A stop assembly 198 is provided for stopping the driven end 152 in a predetermined manner such that the depth of resection of the patella 32 is substantially equal to the thickness of the selected patellar prosthesis. In this manner, it is assured that the reconstructed patella will have the same total thickness as the original natural patella. Some distance away from the driving end 148 are a plurality of longitudinally spaced transversely formed holes 200 which are nominally 1 mm apart (FIG. 15). A plurality of longitudinally spaced, laterally extending, indicia lines 202 may be nominally formed at 2 mm intervals, and indicia numbers 204 may be engraved, for example, at 4 mm intervals. The indicia lines 202 and indicia numbers 204 serve to indicate the depth of the resection to be performed.
Turn now especially to FIGS. 19, 20, 21, 22, and 23 for a description of a stop member 206 which is a component of the stop assembly 198. The stop member 206 includes a stop ring 208 which has upper and lower spaced walls 210, 212 with aligned upper and lower central apertures 214, 216 therein. The apertures 214,216 are provided to slideably receive the shaft 146 extending therethrough. A peripheral wall 218 joins the upper and lower walls 210, 212 and all of the walls define an internal cavity 220. An opening 222 is formed in the peripheral wall 218 to enable entry into the internal cavity 220. An operator button 224 includes a tongue 226 which is shaped and sized for slidable reception through the opening 222 into the internal cavity 220. The tongue 226 has a central bore 228 therethrough which is coincident with the upper and lower apertures 214, 216 in the upper and lower walls 210, 212 when the tongue is fully received in the internal cavity. A locking pin 230, integral with the tongue 226, projects into the central bore 228. The operator button 224 is movable between a locking position (FIG. 21) at which the central bore 228 is coincident with the upper and lower apertures 214, 216 and a release position (FIG. 20) at which the locking pin 230 is retracted from a position coincident with the upper and lower apertures. When the stop member 206 is received on the shaft 146, the locking pin 230 is selectively receivable in any one of the stop holes 200 therein.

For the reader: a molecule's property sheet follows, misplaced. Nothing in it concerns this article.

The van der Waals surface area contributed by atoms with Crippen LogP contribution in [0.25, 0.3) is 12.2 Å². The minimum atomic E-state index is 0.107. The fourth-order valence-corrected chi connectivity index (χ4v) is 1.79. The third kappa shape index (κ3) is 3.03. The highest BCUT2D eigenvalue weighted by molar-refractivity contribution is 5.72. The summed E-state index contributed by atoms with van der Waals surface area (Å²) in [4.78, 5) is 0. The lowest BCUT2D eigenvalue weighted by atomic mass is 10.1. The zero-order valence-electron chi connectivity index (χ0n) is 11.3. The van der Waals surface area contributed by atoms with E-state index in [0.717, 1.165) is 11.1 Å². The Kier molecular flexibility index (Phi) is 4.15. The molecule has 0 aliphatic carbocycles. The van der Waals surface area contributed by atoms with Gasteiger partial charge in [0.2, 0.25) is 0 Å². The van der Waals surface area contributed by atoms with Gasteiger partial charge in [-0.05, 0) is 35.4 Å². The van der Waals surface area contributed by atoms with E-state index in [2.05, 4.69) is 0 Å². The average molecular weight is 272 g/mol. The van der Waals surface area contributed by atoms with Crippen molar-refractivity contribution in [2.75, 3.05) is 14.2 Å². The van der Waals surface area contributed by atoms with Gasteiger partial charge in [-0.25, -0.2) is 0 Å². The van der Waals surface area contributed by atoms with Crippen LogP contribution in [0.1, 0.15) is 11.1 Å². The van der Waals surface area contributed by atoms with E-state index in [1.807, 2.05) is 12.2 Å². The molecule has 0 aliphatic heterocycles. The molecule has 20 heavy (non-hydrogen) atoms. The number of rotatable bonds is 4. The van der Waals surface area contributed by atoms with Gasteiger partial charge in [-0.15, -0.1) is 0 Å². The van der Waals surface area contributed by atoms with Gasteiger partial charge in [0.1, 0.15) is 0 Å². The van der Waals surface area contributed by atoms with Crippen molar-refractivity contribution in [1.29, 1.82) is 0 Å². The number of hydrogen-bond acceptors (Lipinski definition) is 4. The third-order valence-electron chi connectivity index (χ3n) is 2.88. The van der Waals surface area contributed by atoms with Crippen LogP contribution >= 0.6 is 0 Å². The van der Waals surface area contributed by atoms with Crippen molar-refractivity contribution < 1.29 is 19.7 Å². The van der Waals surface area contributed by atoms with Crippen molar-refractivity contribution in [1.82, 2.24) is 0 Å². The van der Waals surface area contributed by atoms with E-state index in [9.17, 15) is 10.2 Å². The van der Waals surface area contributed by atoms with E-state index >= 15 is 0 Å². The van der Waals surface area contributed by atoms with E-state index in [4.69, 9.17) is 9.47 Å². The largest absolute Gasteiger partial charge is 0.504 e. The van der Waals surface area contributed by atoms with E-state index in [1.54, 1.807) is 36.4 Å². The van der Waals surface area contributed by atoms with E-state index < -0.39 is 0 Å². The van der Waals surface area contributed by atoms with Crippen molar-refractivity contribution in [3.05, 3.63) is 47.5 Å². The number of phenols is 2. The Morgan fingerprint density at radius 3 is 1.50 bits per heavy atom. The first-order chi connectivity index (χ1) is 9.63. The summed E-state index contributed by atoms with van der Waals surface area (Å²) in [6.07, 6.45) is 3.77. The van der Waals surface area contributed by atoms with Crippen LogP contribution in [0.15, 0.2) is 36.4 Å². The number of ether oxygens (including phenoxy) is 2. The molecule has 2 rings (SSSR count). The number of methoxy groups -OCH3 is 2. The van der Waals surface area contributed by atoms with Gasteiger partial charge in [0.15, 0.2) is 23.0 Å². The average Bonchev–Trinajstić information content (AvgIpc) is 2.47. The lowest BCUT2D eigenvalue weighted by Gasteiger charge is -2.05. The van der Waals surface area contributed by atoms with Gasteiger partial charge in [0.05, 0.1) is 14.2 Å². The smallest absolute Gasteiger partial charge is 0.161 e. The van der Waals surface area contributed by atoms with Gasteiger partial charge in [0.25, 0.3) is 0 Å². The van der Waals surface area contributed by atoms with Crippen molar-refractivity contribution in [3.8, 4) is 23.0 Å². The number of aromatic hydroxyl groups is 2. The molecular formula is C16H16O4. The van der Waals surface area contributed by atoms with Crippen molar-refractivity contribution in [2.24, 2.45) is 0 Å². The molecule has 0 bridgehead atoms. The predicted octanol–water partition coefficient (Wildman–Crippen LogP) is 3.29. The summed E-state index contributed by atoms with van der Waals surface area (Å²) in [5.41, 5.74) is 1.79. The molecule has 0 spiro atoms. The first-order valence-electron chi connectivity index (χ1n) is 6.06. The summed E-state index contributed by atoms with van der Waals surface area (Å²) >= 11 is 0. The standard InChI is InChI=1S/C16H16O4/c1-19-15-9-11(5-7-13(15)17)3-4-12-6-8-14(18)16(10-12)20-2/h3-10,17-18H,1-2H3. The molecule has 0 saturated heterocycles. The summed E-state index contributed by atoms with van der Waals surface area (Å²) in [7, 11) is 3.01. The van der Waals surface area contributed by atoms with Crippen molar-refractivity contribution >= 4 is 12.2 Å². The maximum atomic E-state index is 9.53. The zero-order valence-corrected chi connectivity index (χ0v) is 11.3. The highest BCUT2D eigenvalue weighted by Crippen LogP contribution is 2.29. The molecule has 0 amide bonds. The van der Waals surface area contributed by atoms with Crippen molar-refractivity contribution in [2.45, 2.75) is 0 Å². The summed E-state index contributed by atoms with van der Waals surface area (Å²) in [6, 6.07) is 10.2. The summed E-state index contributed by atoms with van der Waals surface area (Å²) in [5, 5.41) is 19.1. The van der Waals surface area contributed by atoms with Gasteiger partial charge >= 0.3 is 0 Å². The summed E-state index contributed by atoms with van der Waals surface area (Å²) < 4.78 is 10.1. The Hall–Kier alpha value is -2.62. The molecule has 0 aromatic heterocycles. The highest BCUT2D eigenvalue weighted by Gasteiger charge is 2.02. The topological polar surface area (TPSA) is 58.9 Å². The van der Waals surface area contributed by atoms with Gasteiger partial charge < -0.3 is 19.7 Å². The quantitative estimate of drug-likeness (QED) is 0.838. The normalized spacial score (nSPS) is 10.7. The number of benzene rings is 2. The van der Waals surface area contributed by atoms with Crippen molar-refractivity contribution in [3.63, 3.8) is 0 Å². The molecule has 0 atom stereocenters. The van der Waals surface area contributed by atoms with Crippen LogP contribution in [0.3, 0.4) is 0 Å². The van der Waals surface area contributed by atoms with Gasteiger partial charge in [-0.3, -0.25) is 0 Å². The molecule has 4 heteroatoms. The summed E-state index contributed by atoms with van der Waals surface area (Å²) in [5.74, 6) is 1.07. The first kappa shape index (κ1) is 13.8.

The operator button 224 also includes a press knob 232 intended to be engaged by the thumb or finger of the surgeon or other operator of the apparatus 30. A back side of the press knob 234 is provided with a pair of spaced spring engaging surfaces 234,236 (FIG. 20). The stop ring 208 has a pair of spaced apart spring receiving bores 238 in the peripheral wall 218, to either side of the opening 222 and generally aligned with the spring engaging surfaces 234, 236. A pair of compression springs 240 are received, respectively, in the spring receiving bores 238. With this construction, force applied to the press knob 232 against the bias of the springs 240 is effective to move the operator button 224 to the release position at which the locking pin 230 is withdrawn from the upper and lower apertures 214,216. In an opposite fashion, when force is withdrawn from the press knob 232, the springs 240 are effective to move the operator button 224 to the locking position at which the locking pin 230 is again within the projected region of the upper and lower apertures 214, 216.